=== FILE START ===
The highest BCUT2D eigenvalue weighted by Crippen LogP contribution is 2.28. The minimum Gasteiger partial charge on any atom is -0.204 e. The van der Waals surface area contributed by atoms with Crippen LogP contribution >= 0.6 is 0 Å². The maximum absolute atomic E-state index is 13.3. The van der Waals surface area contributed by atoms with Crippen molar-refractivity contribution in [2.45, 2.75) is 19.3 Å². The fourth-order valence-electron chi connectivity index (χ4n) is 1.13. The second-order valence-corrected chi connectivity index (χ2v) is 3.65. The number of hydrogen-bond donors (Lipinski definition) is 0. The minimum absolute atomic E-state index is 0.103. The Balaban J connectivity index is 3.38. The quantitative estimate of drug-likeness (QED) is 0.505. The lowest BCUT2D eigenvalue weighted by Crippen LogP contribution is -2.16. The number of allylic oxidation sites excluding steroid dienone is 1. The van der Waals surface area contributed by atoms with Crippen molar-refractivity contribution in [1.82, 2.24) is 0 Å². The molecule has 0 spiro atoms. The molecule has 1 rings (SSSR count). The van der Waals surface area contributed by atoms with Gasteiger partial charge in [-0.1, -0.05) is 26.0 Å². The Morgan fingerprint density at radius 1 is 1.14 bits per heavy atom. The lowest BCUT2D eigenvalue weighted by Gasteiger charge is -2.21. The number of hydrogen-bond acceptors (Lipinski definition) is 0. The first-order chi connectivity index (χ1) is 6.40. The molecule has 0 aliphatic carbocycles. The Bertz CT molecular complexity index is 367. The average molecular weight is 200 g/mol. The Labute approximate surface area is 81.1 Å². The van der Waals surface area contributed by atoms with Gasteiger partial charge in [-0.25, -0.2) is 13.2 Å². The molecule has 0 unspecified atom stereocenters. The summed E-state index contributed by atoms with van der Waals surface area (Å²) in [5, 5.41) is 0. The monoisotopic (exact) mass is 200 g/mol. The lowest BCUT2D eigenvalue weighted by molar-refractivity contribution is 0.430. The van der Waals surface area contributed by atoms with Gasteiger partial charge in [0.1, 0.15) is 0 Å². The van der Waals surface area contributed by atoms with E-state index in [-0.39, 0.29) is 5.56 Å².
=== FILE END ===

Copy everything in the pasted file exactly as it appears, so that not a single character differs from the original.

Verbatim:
The highest BCUT2D eigenvalue weighted by Crippen LogP contribution is 2.28. The minimum Gasteiger partial charge on any atom is -0.204 e. The van der Waals surface area contributed by atoms with Crippen LogP contribution >= 0.6 is 0 Å². The maximum absolute atomic E-state index is 13.3. The van der Waals surface area contributed by atoms with Crippen molar-refractivity contribution in [2.45, 2.75) is 19.3 Å². The fourth-order valence-electron chi connectivity index (χ4n) is 1.13. The second-order valence-corrected chi connectivity index (χ2v) is 3.65. The number of hydrogen-bond donors (Lipinski definition) is 0. The minimum absolute atomic E-state index is 0.103. The Balaban J connectivity index is 3.38. The quantitative estimate of drug-likeness (QED) is 0.505. The lowest BCUT2D eigenvalue weighted by Crippen LogP contribution is -2.16. The number of allylic oxidation sites excluding steroid dienone is 1. The van der Waals surface area contributed by atoms with Crippen molar-refractivity contribution in [1.82, 2.24) is 0 Å². The molecule has 0 spiro atoms. The molecule has 1 rings (SSSR count). The van der Waals surface area contributed by atoms with Gasteiger partial charge in [-0.1, -0.05) is 26.0 Å². The Morgan fingerprint density at radius 1 is 1.14 bits per heavy atom. The lowest BCUT2D eigenvalue weighted by Gasteiger charge is -2.21. The number of hydrogen-bond acceptors (Lipinski definition) is 0. The first-order chi connectivity index (χ1) is 6.40. The molecule has 0 aliphatic carbocycles. The Bertz CT molecular complexity index is 367. The average molecular weight is 200 g/mol. The Labute approximate surface area is 81.1 Å². The van der Waals surface area contributed by atoms with Gasteiger partial charge in [-0.25, -0.2) is 13.2 Å². The molecule has 0 unspecified atom stereocenters. The summed E-state index contributed by atoms with van der Waals surface area (Å²) in [5, 5.41) is 0. The monoisotopic (exact) mass is 200 g/mol. The lowest BCUT2D eigenvalue weighted by molar-refractivity contribution is 0.430. The van der Waals surface area contributed by atoms with Gasteiger partial charge in [0.1, 0.15) is 0 Å². The van der Waals surface area contributed by atoms with E-state index in [-0.39, 0.29) is 5.56 Å².